The scope of this review is limited to discussing the first set of equations, namely hydrodynamics and magnetohydrodynamics (GRHD and GRMHD hereafter, respectively). In particular, the various approaches and existing efforts to solve numerically those equations in general relativity will be summarized in great detail. For these two sets of equations, the mathematical framework upon which the numerical simulations are based has been developed to a high degree of sophistication, particularly for the GRHD case. To illustrate this, the most important numerical schemes will be presented to sufficient extent. Prominence will be given to the Godunov-type schemes (or upwind high-resolution shock-capturing schemes) written in conservative form. Since the early 1990s, it has gradually become manifest that conservative methods exploiting the hyperbolic character of the relativistic hydrodynamic equations are optimally suited for accurate numerical integrations, even well inside the ultrarelativistic regime. The explicit knowledge of the characteristic speeds (eigenvalues) of the Jacobian matrices of the system of equations, together with the corresponding eigenvectors, provides the mathematical (and physical) framework for such integrations, by means of either exact or approximate Riemann solvers.

Furthermore, this article includes a comprehensive description of relevant numerical applications in relativistic astrophysics, namely gravitational collapse, accretion onto compact objects, and evolutions of neutron stars. Numerical simulations of strong-field scenarios employing Newtonian gravity and hydrodynamics, as well as possible post-Newtonian extensions, have received considerable attention in the literature and will not be covered in this review, which focuses on relativistic simulations. From the coverage of the existing numerical work presented here it becomes apparent that GRHD simulations in relativistic astrophysics are now routinely performed by an ever growing number of groups. This is particularly true within the test-fluid approximation, but also for dynamic spacetimes. Indeed, for the latter case, it is worth mentioning the long-term, numerically-stable formulations of Einstein’s equations (or accurate enough approximations) along with a number of new techniques to handle dynamic black-hole spacetimes that have been proposed by several numerical relativity groups worldwide in recent years. These have finally made possible black-hole–binary evolutions. The situation which the numerical relativist is currently confronted with, has suddenly changed for the better. Accurate and long-term stable, coupled evolutions of the GRHD/GRMHD equations and Einstein’s equations are just becoming possible in three-dimensions (benefited from the steady increase in computing power), allowing for the study of interesting relativistic astrophysical scenarios for the first time, such as those which are covered in this review: gravitational collapse, black-hole accretion, and mergers of compact binaries. While major recent advances have also been achieved for the MHD equations, the astrophysical applications investigated so far are still limited, although relevant results are already available for explaining mechanisms of jet formation. However, there can be little doubt that this field is bound to witness significant developments in the near future.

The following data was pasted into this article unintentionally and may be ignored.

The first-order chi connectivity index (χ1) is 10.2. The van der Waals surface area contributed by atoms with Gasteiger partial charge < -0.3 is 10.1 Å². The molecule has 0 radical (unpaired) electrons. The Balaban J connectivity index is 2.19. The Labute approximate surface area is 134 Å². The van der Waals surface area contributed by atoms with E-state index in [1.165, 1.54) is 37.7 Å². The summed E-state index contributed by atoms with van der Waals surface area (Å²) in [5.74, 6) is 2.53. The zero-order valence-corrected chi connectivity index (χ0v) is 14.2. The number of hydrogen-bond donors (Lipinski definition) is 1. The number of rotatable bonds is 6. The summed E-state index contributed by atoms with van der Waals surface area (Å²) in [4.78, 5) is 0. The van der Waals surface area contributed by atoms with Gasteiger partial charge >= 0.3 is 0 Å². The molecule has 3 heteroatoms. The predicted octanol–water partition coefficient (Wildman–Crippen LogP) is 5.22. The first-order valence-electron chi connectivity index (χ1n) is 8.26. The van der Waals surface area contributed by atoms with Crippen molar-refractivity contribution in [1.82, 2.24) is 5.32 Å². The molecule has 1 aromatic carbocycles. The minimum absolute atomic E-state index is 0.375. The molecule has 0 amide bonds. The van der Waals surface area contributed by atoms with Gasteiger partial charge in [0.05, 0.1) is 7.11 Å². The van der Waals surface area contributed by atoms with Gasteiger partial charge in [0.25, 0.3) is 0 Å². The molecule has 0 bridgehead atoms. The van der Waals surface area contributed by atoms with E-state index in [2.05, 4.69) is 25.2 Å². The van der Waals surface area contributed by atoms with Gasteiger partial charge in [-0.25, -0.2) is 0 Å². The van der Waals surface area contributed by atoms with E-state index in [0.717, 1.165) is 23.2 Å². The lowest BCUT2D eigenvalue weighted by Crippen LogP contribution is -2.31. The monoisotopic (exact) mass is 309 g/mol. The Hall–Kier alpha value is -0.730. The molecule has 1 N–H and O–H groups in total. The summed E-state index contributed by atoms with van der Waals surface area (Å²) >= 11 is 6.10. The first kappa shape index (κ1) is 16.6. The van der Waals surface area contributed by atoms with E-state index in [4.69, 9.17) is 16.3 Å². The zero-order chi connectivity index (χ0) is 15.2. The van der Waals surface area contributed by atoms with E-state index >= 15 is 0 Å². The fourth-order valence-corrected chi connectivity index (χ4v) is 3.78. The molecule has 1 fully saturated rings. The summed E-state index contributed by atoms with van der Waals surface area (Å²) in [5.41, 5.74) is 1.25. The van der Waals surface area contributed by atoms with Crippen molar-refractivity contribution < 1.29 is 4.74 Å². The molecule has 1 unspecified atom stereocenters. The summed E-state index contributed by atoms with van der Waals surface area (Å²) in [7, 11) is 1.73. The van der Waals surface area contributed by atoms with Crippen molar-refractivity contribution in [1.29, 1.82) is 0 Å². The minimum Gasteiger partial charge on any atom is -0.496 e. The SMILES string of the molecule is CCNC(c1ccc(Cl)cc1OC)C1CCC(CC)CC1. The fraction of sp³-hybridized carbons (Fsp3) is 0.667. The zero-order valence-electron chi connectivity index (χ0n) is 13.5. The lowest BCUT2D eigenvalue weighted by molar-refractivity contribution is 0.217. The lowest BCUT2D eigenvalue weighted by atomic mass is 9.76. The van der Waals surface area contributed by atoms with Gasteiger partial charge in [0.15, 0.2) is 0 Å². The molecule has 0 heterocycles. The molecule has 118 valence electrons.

The organization of this article is as follows. Section 2 presents the equations of general-relativistic hydrodynamics, summarizing the most relevant theoretical formulations that, to some extent, have helped to drive the development of numerical algorithms for their solution. Correspondingly, we discuss in Section 3 the equations of general-relativistic (ideal) magnetohydrodynamics. We note that this is an entirely new section with respect to earlier versions of the review [126127]. Its inclusion has been motivated by the pronounced activity this topic has experienced in very recent years, as will become clear throughout the article. Section 4 is mainly devoted to describing numerical schemes specifically designed to solve nonlinear hyperbolic systems of conservation laws. Hence, particular emphasis will be paid to conservative high-resolution shock-capturing (HRSC) upwind methods based on linearized Riemann solvers. Alternative schemes such as Smoothed Particle Hydrodynamics (SPH), (pseudo-) spectral methods, and others, will be briefly discussed as well. A discussion of state-of-the-art three-dimensional GRHD/GRMHD codes is also included in Section 4. Next, Section 5 presents a comprehensive overview of relevant hydrodynamic and magnetohydrodynamic simulations in strong-field general-relativistic astrophysics. Finally, in Section 6 we provide additional technical information needed to build up upwind HRSC schemes for the general-relativistic hydrodynamics equations. Geometrized units (G = c = 1) are used throughout the paper, except where explicitly indicated, as well as the metric conventions of [264Jump To The Next Citation Point]. The unit for the magnetic field is gauss, and the corresponding 4-vector is redefined by dividing it by a factor of √ --- 4π. Greek (Latin) indices run from zero to three (one to three). Additional bibliography that the interested reader may find appropriate to seek advice from includes, e.g., [220Jump To The Next Citation Point15Jump To The Next Citation Point240Jump To The Next Citation Point217Jump To The Next Citation Point417Jump To The Next Citation Point41Jump To The Next Citation Point323Jump To The Next Citation Point158Jump To The Next Citation Point].